Tale seeks social integrity


Leisure World woman publishes translation of highly symbolic Iranian children’s book

Ruby Emam doesn’t have to think twice when asked why she chose to emigrate from her native Iran to the United States.

“Doesn’t everyone in the world want to live here? She says. “We are free here to say and live the way we want.”

She has lived in the United States for about the last 17 years, but also spent time in the country earlier in her life.

Emam, 65, has been a resident of Seal Beach Leisure World for about five and a half years.  She grew up in Azerbaijan, in northern Iran, where much of the culture’s traditions came from Turkey.  She lived there until the age of 18, when she moved to Tehran to attend the main university and continue an extensive education.

Emam said she has seen the exhilaration of revolution over a corrupt regime in her native land, only for it to be replaced by the horrors of tyranny under a theocracy.

“The Shah was corrupt and we were all excited about the possibility for change,” she said. “We did not know that it would become worse under the government that is there now.”

A former fashion model in France, she has felt the sting of being forced to wear the hijab (a headscarf and dull black dress) in public at all times.

A world traveler, she studied the English and French languages and made a good living as a translator for the Iranian government for some time.

When Emam was about 35 years old, she was told that her 22-year-old sister Parvaneh Eman had been arrested.

Emam’s sister, who had become involved with activists who were outspoken about the need to be free to make their own decisions apart from the dictates of the theocracy, was tried and found guilty of being a warrior against God.

“They executed her,” Emam said.

Although Emam was unable to help her sister, she said she was recently able to honor her sister’s memory and in the process she hopes she has helped to do her part to advance the cause of freedom.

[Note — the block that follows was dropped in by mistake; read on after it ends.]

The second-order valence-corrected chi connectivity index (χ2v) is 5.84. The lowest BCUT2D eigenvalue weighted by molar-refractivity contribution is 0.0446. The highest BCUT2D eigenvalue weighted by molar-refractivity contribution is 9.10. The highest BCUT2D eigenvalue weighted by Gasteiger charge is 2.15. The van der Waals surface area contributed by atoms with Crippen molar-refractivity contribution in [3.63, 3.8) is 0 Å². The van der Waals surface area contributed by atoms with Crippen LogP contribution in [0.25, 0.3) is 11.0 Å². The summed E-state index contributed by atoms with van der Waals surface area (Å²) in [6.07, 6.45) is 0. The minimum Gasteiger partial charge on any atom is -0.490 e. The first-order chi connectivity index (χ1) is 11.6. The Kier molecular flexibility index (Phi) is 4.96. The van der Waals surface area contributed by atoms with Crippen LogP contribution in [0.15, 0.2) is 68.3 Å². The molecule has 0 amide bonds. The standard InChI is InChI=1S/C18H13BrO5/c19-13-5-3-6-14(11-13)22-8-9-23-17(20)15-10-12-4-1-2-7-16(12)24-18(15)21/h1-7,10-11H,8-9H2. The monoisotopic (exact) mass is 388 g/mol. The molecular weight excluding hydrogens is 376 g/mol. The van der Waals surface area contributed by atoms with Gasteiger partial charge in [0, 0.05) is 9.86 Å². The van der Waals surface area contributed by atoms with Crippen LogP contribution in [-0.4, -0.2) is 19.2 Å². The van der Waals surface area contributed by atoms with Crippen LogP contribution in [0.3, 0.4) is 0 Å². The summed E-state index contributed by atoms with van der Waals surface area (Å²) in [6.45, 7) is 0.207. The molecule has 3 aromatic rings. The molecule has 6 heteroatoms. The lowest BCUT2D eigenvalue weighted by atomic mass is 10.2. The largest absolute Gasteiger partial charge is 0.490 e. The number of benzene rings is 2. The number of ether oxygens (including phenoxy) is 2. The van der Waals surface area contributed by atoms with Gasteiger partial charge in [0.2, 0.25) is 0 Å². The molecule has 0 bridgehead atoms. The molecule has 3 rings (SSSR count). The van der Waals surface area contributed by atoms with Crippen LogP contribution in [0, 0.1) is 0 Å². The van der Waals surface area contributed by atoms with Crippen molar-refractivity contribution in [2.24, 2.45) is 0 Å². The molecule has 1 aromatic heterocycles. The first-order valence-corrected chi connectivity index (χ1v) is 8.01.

Salad Beh-Rang is the Iranian author of a so-called children’s book titled “The Little Black Fish.”

Emam has helped promote the story by translating it into English and working to promote its distribution. The book, in its translated form, is dedicated “To the memory of my sister Parvaneh Emam.”

According to notes on the book:

“The Little Black Fish” is about a Little Black Fish who, dissatisfied with a life without any aspiration or purpose, embarks on an eye-opening journey with the spirit of a dreamer experiencing an awakening and the prospects of the deeds he would perform.

“The story of The Little Black Fish with its political undertone is a revelation, not just an experience. It is about stepping outside the confines of a self-centered life, drawing a distinction between the wandering and the stationary,” Emam said.

Emam said her reward in translating and getting the book published is part of her own desire to complete the circle of life in a way that “pays it forward” and sets an example in “a small way” about having the integrity to stand up for social justice.

The idea is the basis of “The Little Black Fish.”

Emam explained that the author of the book, although a children’s story, remains banned  in her native Iran.

Salad Beh-Rang, who grew up in poverty, lived from 1939-1968. Despite that, he was able to scratch away at his personal challenges.

He got an education and became a teacher. He would travel to far-flung areas of Iran to bring books and knowledge, where he could, to those who might have nothing to enlighten their lives.

“Like my sister, they killed him too,” Emam said. “It is interesting to note that his body was found in the same river that he wrote that the little black fish began his journey.”

Emam said she sees her translation of the book to English as a small contribution to the cause of individual freedom she said has made her adopted home of the United States great.

“English is the universal language,” she said. “I hope the (translated) story helps spread understanding and gives people the strength to stand up to things.”

Now that her “The Little Black Fish” project has its own momentum, Emam said she is working on translating another book with similar symbolic imagery.

To find out more about Emam’s translation of “The Little Black Fish,” see the Web site at: amazon.com/Little-Black-Classics-Persian-Literature.

Tale seeks social integrity